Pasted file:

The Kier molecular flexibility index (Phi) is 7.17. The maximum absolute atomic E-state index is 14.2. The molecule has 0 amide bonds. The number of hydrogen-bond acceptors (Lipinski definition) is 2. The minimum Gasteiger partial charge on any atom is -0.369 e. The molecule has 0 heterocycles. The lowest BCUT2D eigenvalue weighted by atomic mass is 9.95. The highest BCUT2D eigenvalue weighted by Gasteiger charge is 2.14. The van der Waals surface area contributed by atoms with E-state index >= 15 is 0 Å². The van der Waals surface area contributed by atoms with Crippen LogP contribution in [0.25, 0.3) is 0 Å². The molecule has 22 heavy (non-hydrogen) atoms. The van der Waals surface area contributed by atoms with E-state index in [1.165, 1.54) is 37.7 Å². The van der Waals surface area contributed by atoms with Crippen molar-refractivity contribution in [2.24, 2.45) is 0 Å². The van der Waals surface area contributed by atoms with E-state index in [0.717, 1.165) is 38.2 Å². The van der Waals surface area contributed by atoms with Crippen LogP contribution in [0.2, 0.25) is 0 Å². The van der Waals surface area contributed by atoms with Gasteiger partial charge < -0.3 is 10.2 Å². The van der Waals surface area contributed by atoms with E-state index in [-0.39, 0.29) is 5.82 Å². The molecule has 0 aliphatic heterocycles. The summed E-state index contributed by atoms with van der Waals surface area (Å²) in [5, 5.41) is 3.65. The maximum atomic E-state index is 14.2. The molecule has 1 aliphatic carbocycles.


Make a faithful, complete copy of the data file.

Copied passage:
The Kier molecular flexibility index (Phi) is 7.17. The maximum absolute atomic E-state index is 14.2. The molecule has 0 amide bonds. The number of hydrogen-bond acceptors (Lipinski definition) is 2. The minimum Gasteiger partial charge on any atom is -0.369 e. The molecule has 0 heterocycles. The lowest BCUT2D eigenvalue weighted by atomic mass is 9.95. The highest BCUT2D eigenvalue weighted by Gasteiger charge is 2.14. The van der Waals surface area contributed by atoms with E-state index >= 15 is 0 Å². The van der Waals surface area contributed by atoms with Crippen LogP contribution in [0.25, 0.3) is 0 Å². The molecule has 22 heavy (non-hydrogen) atoms. The van der Waals surface area contributed by atoms with E-state index in [1.165, 1.54) is 37.7 Å². The van der Waals surface area contributed by atoms with Crippen molar-refractivity contribution in [2.24, 2.45) is 0 Å². The van der Waals surface area contributed by atoms with E-state index in [0.717, 1.165) is 38.2 Å². The van der Waals surface area contributed by atoms with Crippen LogP contribution in [0.2, 0.25) is 0 Å². The van der Waals surface area contributed by atoms with Gasteiger partial charge < -0.3 is 10.2 Å². The van der Waals surface area contributed by atoms with E-state index in [-0.39, 0.29) is 5.82 Å². The molecule has 0 aliphatic heterocycles. The summed E-state index contributed by atoms with van der Waals surface area (Å²) in [5, 5.41) is 3.65. The maximum atomic E-state index is 14.2. The molecule has 1 aliphatic carbocycles.